Basic Role-Playing can be played as a strictly verbal game, as you can see from the example about the farmer's child coming to the big city. But many games go farther than this, and play with miniature figures and a battleboard.With some variations to the quoted text, this section has appeared in every edition of Call of Cthulhu since 1981, including the current edition for sale from Chaosium.
Focus is always useful, for all the players can then weave their imaginations into the framework. For instance, setting up a marching order for a party of Adventurers to travel overland shows which characters will be in a position to speak to each; this may be significant if a character must choose one person out of many to aid.
Aiding rules interpretations is an excellent reason for using figures. When the figures are on the table, it is possible to see that your friends are blocking the field of fire your bow might have, or it will show which characters are first assailed by giant wasps striking from the flank, or how long it will take for one character to aid another. With figures, measurement provides answers to "My guy was supposed to be here," and "Where is the elephant?"
Even a few props will provide drama. A large ruin can be constructed with childrens' plastic construction blocks. A bit of scrounging unearths railroad props, cake decorations, weird things from hardware bins, and so on. Styrofoam packaging can be carved to different shapes. A few HO trees, some toy fences, and a large rock will turn an otherwise lifeless melee setting into intriguing opportunities for deployment and use of special skills.
Figures are commonly 1" high led miniatures. These may be purchased at many game and hobby stores or ordered through the mail. Some manufacturers have published attractive cardboard figures, and many people make good use of the cheaper and more readily available plastic toy figures. Preferences and pocketbooks have a large influence on what is used. Remember that no one is likely to have every varied monster or person type called for in a game, and that it is common to substitute something. In any case, figures are recommended.
The second edition of RuneQuest, meanwhile, includes a very brief discussion of minis under the heading "Other Playing Aids" and says simply:
TIN/LEAD OR PLASTIC FIGURINES (These are optional, but give the play some focus and help settle arguments over who was where. We recommend 25 mm miniatures as the best all around size.)Section 1.4.3 of Stormbringer is entitled "Use of Miniatures" and says this:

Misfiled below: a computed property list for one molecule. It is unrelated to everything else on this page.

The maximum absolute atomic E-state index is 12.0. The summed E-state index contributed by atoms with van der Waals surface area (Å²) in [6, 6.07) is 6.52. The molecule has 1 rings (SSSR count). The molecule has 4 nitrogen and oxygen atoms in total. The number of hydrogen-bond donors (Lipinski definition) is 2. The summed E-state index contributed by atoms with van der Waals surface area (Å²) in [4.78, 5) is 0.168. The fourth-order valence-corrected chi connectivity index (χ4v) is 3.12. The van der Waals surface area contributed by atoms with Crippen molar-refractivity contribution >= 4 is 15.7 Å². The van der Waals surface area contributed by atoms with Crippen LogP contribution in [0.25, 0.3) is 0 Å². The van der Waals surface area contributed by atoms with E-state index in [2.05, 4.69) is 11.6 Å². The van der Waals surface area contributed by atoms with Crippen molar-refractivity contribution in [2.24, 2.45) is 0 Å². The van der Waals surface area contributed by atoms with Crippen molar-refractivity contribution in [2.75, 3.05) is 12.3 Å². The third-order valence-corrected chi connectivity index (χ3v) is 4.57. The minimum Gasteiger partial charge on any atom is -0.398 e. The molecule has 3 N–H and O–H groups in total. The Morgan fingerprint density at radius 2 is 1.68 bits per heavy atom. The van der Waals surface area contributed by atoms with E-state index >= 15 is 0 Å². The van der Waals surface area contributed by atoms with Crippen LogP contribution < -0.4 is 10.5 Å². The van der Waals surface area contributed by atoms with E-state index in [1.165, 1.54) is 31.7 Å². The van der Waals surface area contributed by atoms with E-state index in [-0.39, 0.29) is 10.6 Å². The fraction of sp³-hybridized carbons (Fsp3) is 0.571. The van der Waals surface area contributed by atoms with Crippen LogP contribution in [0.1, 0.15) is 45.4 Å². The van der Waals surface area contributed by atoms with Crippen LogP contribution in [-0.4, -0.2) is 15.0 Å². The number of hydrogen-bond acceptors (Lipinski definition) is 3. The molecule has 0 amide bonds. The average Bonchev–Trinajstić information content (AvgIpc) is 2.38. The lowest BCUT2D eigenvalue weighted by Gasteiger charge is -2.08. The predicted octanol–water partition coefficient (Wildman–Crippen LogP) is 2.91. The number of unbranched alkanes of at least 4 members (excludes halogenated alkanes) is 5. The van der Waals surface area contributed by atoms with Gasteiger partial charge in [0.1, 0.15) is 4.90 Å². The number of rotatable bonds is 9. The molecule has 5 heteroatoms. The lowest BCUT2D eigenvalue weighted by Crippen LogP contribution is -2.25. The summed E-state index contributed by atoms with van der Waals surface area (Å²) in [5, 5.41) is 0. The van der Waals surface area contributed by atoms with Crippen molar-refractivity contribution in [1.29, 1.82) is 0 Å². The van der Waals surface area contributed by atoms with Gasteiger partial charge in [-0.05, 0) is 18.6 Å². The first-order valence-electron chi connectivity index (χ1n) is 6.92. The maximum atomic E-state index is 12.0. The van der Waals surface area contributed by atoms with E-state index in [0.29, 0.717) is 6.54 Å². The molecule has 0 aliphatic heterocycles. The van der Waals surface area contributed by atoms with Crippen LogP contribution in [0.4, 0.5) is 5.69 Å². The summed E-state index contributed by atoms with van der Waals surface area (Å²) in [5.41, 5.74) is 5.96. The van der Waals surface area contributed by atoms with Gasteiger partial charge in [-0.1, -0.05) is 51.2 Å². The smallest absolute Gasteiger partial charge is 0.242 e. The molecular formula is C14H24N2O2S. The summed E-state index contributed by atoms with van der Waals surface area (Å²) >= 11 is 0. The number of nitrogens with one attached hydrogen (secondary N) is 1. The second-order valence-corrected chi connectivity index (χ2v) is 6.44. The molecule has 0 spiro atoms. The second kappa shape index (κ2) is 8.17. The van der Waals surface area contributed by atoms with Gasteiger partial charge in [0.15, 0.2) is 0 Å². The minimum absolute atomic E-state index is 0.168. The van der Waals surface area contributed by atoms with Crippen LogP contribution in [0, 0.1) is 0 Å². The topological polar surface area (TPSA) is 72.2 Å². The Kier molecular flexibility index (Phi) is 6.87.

There are an enormous number of fantasy miniatures (small figures cast from lead) available in the game and hobby stores. Many FRP players choose to paint one or more miniatures to represent their characters, and to use these figures to get a picture of where the characters are in relationship to each other. Some GMs are so prepared that they have miniatures of the monsters ready for the combats. Use of miniatures adds color and an added degree of realism to the game, but requires quite an additional investment in time and money by the player. Whether you use miniatures or not is your choice (Ken St. Andre doesn't; Steve Perrin does.). It is likely that a line of Stormbringer miniatures will appear sooner or later.Ringworld follows RuneQuest in having only a small section devoted to minis under the title of "Play Aids."
Metal figures are frequently used to represent explorers and other characters. If you lack metal figures, the box includes a sheet of paper explorers in various poses.This is interesting, because, once upon a time, most Chaosium boxed games included a sheet or two of paper cut-out "minis," with additional ones being included in referee's screens and other products. The first edition of Call of Cthulhu certainly did, as did the first edition of Stormbringer. I don't believe I've ever seen such things for RQ but I could simply have overlooked them. Regardless, I think it's intriguing to note that Chaosium's RPGs throughout the 70s and 80s were all extremely friendly to the use of miniatures, including games like Call of Cthulhu, which isn't a RPG one normally thinks of as having much connection to the wargaming roots of the hobby (though, to be fair, there have always been CoC minis available for the game -- I even have some).